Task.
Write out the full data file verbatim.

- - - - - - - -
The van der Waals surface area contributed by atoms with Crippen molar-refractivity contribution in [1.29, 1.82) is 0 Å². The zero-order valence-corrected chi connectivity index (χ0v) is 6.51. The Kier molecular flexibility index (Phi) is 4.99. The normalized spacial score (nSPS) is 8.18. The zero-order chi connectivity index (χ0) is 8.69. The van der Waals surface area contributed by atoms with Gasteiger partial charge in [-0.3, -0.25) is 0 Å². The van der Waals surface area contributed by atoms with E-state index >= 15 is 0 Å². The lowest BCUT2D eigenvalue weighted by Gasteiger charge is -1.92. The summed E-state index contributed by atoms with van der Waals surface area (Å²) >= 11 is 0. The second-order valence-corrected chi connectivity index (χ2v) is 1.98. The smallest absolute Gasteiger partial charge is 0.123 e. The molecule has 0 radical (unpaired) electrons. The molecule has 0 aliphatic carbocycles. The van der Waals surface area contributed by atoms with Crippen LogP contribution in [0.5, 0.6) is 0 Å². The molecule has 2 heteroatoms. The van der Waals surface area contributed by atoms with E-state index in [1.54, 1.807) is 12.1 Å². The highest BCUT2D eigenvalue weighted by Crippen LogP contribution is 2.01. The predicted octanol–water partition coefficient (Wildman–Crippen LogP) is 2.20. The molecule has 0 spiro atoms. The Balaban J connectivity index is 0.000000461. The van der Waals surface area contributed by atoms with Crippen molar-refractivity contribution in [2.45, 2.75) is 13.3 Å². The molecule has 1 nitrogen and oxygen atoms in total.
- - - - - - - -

The van der Waals surface area contributed by atoms with Crippen molar-refractivity contribution in [1.29, 1.82) is 0 Å². The zero-order valence-corrected chi connectivity index (χ0v) is 6.51. The Kier molecular flexibility index (Phi) is 4.99. The normalized spacial score (nSPS) is 8.18. The zero-order chi connectivity index (χ0) is 8.69. The van der Waals surface area contributed by atoms with Gasteiger partial charge in [-0.3, -0.25) is 0 Å². The van der Waals surface area contributed by atoms with E-state index >= 15 is 0 Å². The lowest BCUT2D eigenvalue weighted by Gasteiger charge is -1.92. The summed E-state index contributed by atoms with van der Waals surface area (Å²) >= 11 is 0. The second-order valence-corrected chi connectivity index (χ2v) is 1.98. The smallest absolute Gasteiger partial charge is 0.123 e. The molecule has 0 radical (unpaired) electrons. The molecule has 0 aliphatic carbocycles. The van der Waals surface area contributed by atoms with Crippen LogP contribution in [0.5, 0.6) is 0 Å². The molecule has 2 heteroatoms. The van der Waals surface area contributed by atoms with E-state index in [1.54, 1.807) is 12.1 Å². The highest BCUT2D eigenvalue weighted by Crippen LogP contribution is 2.01. The predicted octanol–water partition coefficient (Wildman–Crippen LogP) is 2.20. The molecule has 0 spiro atoms. The Balaban J connectivity index is 0.000000461. The van der Waals surface area contributed by atoms with Crippen molar-refractivity contribution in [2.45, 2.75) is 13.3 Å². The molecule has 1 nitrogen and oxygen atoms in total.